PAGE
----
Western movie plots were almost always variations on the same theme: a great injustice has occurred; the people are afraid, their homes are threatened; a mysterious stranger rides in to set things right.

Westerns fell out of favor in the latter part of the 20th century, but not their basic theme. We still love the story of the mysterious stranger who, against all odds, comes to set things right.

That’s basically what Star Wars: The Force Awakens is about.

An evil force called the First Order threatens the peace of a faraway galaxy. The search is on for Luke Skywalker, a long-lost Jedi master who, it is hoped, can raise up a new generation of Jedi who will bring peace again to the galaxy.

The Force Awakens has earned over two billion dollars to date, making it the third-highest grossing film of all time. Of course there are lots of reasons, such as great marketing and special effects, but I think the real reason behind the movie’s success is that it connects with us on a very basic level. We all have the sense that we’re away from our true home. At some level, we’re all afraid. We all long for someone to come to our rescue and set things right.

But what if all the heroes of fiction and fantasy, myth and legend, have their source in something real and true? What if there once really was a mysterious stranger who came from far off to set things right? What if that mysterious stranger was Jesus Christ?

I was a cold warrior

The Cold War was the period of tension between the Western powers and the Soviet Union which threatened the world with nuclear annihilation. It lasted from the end of World War II to the early 1990’s. People who were born in the last thirty years have no meaningful memory of the Cold War, but it consumed much of my life.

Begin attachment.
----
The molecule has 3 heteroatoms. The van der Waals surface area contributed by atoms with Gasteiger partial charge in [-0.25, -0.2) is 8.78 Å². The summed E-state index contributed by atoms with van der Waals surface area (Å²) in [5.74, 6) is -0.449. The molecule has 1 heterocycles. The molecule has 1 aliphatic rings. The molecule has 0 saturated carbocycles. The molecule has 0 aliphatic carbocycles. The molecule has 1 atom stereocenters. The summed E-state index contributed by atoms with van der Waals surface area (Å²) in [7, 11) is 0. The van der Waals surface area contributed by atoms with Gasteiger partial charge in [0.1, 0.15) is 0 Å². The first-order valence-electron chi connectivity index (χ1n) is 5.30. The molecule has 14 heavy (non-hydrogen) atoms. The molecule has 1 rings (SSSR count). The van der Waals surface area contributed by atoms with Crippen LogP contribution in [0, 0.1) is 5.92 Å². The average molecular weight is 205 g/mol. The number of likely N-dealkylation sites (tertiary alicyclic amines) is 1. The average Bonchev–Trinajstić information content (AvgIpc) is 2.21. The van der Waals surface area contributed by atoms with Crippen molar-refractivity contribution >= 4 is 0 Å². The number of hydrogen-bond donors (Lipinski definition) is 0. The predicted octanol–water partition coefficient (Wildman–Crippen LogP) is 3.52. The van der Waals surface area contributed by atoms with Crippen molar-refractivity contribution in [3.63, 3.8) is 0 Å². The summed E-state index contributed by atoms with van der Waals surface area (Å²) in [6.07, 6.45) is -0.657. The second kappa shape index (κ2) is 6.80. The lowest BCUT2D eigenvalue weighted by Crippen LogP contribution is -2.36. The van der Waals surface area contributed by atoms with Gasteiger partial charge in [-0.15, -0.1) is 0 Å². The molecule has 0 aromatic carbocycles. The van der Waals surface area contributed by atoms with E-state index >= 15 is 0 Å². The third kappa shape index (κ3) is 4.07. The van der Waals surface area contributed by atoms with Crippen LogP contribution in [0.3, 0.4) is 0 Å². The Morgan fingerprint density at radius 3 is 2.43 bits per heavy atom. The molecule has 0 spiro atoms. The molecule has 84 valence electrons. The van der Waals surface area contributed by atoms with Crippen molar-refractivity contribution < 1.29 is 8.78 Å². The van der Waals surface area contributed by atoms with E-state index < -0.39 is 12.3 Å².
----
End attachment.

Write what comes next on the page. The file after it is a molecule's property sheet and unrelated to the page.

My first job in the Air Force was to be a crewmember on B-52 bombers armed with nuclear weapons. We were on alert, ready to strike the Soviet Union on orders from the President. It was boring duty punctuated by moments of terror. When the alert horn sounded we would dash to our aircraft and decode the message. Thank God the alerts always turned out to be practice. I never had to break into the “go-codes” that would send us to war.

The movie Bridge of Spies is set early in the Cold War. The CIA captured a Soviet spy and asked lawyer James Donovan, played by Tom Hanks, to defend him. Donovan reluctantly agreed, knowing that defending a spy would be unpopular. When the spy was convicted, Donovan convinced the judge to spare him the death penalty. It was likely that the Soviets would one day capture one of our spies, and when that happened, it would be good to have someone to trade. That’s just what happened. When the Soviets shot down one of our planes and captured pilot Francis Gary Powers, the CIA asked Donovan to negotiate the release.

Bridge of Spies asks, “What would you do to bring someone home?” James Donovan risked his livelihood, his reputation, and the safety of his family to bring his captured countryman home.

I enjoyed the movie partly because it depicted a time in our history and a part of my life I was so familiar with. As I watched, I found myself wondering, “What did it cost Jesus to bring us all home?”